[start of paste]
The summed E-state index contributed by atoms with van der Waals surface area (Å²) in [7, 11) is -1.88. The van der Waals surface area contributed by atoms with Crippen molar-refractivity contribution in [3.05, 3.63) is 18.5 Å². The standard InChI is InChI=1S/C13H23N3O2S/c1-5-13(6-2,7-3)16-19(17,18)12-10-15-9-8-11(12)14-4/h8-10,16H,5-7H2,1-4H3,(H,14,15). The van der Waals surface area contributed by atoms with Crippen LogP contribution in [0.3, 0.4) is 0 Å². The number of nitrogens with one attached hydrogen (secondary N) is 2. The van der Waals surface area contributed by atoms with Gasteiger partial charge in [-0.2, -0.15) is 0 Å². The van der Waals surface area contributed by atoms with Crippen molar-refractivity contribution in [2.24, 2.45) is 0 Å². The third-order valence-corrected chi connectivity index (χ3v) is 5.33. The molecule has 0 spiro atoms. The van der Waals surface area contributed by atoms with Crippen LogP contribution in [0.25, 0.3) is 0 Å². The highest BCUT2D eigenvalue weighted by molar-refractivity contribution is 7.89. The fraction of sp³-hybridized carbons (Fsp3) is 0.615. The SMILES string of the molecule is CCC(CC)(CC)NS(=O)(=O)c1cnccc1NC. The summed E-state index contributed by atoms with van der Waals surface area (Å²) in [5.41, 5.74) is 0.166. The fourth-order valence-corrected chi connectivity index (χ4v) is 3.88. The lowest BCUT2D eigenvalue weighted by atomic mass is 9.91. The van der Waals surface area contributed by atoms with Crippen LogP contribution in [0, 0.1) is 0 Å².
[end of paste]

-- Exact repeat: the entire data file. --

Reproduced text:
The summed E-state index contributed by atoms with van der Waals surface area (Å²) in [7, 11) is -1.88. The van der Waals surface area contributed by atoms with Crippen molar-refractivity contribution in [3.05, 3.63) is 18.5 Å². The standard InChI is InChI=1S/C13H23N3O2S/c1-5-13(6-2,7-3)16-19(17,18)12-10-15-9-8-11(12)14-4/h8-10,16H,5-7H2,1-4H3,(H,14,15). The van der Waals surface area contributed by atoms with Crippen LogP contribution in [0.3, 0.4) is 0 Å². The number of nitrogens with one attached hydrogen (secondary N) is 2. The van der Waals surface area contributed by atoms with Gasteiger partial charge in [-0.2, -0.15) is 0 Å². The van der Waals surface area contributed by atoms with Crippen molar-refractivity contribution in [2.24, 2.45) is 0 Å². The third-order valence-corrected chi connectivity index (χ3v) is 5.33. The molecule has 0 spiro atoms. The van der Waals surface area contributed by atoms with Crippen LogP contribution in [0.25, 0.3) is 0 Å². The highest BCUT2D eigenvalue weighted by molar-refractivity contribution is 7.89. The fraction of sp³-hybridized carbons (Fsp3) is 0.615. The SMILES string of the molecule is CCC(CC)(CC)NS(=O)(=O)c1cnccc1NC. The summed E-state index contributed by atoms with van der Waals surface area (Å²) in [5.41, 5.74) is 0.166. The fourth-order valence-corrected chi connectivity index (χ4v) is 3.88. The lowest BCUT2D eigenvalue weighted by atomic mass is 9.91. The van der Waals surface area contributed by atoms with Crippen LogP contribution in [0, 0.1) is 0 Å².